If you were someone who wasn’t satisfied in school unless you had a report card filled with As, then maybe a blemish-free 850 credit score is your adulthood equivalent. You’ve heard it exists, but you’ve yet to see the perfect credit score yourself.
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But that may be OK, as “there is absolutely no advantage to having [an] 850 versus any other 800 number (or even high 700, in most cases),” Thomas Nitzsche, media relations manager for ClearPoint Credit Counseling Solutions, said in an email.
Is Perfection Possible?
While it may not be essential, the fact of the matter is, getting a perfect credit score isn’t easy. Credit scoring algorithms are complicated, and even if you do take a look at your credit and see a gold-star 850, it’s unlikely you’ll keep it forever.
“A perfect score is possible but very rare,” Nitzsche said.
And, really, once you have what is deemed “excellent credit” — typically seen as about 750 on a 300 to 850 scale, which most major credit scoring models follow — you’ll likely qualify for the best interest rates and credit products anyway. Whether you have a score of 780 or a perfect 850 won’t make much of a difference to anyone (except you, if perfection is your thing).
Good Habits That Lead to Excellent Credit
What we’re saying is that, yes, you can get perfect credit, but you don’t have to. However, working toward having great or excellent credit is certainly something to strive for. So, how do you do it?
“If you pay your bills on time, keep your balances low and apply for credit only as needed, over time you can build the credit scores you need to get the credit you want without unnecessary stress or frustration,” Rod Griffin, director of public education at credit bureau Experian, said in an email.
In addition to having a strong payment history, good debt usage (which experts say is at least 30%, and ideally 10%, of your combined credit limit) and few hard inquiries, it’s important to note that your age of credit and diversity of credit accounts are other factors impacting major scores. (To see where your credit currently stands, you can review your free credit report summary, updated each month, on Credit.com.)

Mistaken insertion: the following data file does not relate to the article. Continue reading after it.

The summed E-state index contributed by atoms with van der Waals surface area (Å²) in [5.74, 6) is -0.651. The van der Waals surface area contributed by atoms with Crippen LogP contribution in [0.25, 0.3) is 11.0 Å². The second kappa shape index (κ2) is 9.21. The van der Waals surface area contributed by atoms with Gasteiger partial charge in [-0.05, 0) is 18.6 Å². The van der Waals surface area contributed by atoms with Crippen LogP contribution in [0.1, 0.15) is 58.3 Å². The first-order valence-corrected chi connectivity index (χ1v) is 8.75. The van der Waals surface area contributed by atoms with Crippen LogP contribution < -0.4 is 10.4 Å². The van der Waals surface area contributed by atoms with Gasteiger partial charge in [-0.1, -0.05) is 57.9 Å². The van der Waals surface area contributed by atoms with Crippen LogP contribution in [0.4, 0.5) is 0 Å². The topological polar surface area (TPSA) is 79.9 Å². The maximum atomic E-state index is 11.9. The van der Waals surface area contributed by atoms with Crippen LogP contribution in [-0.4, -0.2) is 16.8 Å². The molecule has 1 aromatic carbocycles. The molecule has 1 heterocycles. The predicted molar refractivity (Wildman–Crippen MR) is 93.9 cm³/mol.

And organized perfectionists rejoice — getting a good credit score is your time to shine.
“Those who set reminders, obsess over due dates and outstanding debt, notice when bills are missing, etc. have an advantage over those who are more impulsive,” Nitzsche said.
What to Avoid
Nitzche said it’s important to stay current on payments, as missing one can harm your score and keep (or significantly delay) you from achieving credit perfection.
“Payment histories remain on your credit report for 7 years, so missing just one payment can haunt you for a long time,” Nitzsche said.
He added, “Beyond this, the most common problems we see are folks not using credit at all (thus having low scores) and consumers who overextend themselves, using too much of their available credit.”
Griffin pointed out that you should avoid comparing your scores to other people’s, as that’s not what lenders are doing.
“It is possible for two people to have the same credit scores but for very different reasons,” Griffin said. “The only way to know what you need to do to maximize your credit score is to identify the specific items from your personal credit history that are most affecting your personal credit score.”
Now’s the Time to Start Building Good Credit
So, whether you’re after that perfect 850 or just want a score that will help you get better terms and conditions on your lines of credit, it’s never too late to start.
“Don’t wait until you need good credit to start working on a great credit score,” Nitzsche said. “It may not feel like it right now, but you will likely have financial goals in the future that require a good credit score — or that will be easier if you have a great credit score.”
This article originally appeared on Credit.com.
Brooke Niemeyer is a reporter and editor for Credit.com. She writes about a variety of personal finance topics, with work featured on CBS, TIME, The Huffington Post, Yahoo! Finance, MSN, and others. She has a Master’s degree in Journalism from New York University and was a reporter for NBC before joining the Credit.com team. More by Brooke Niemeyer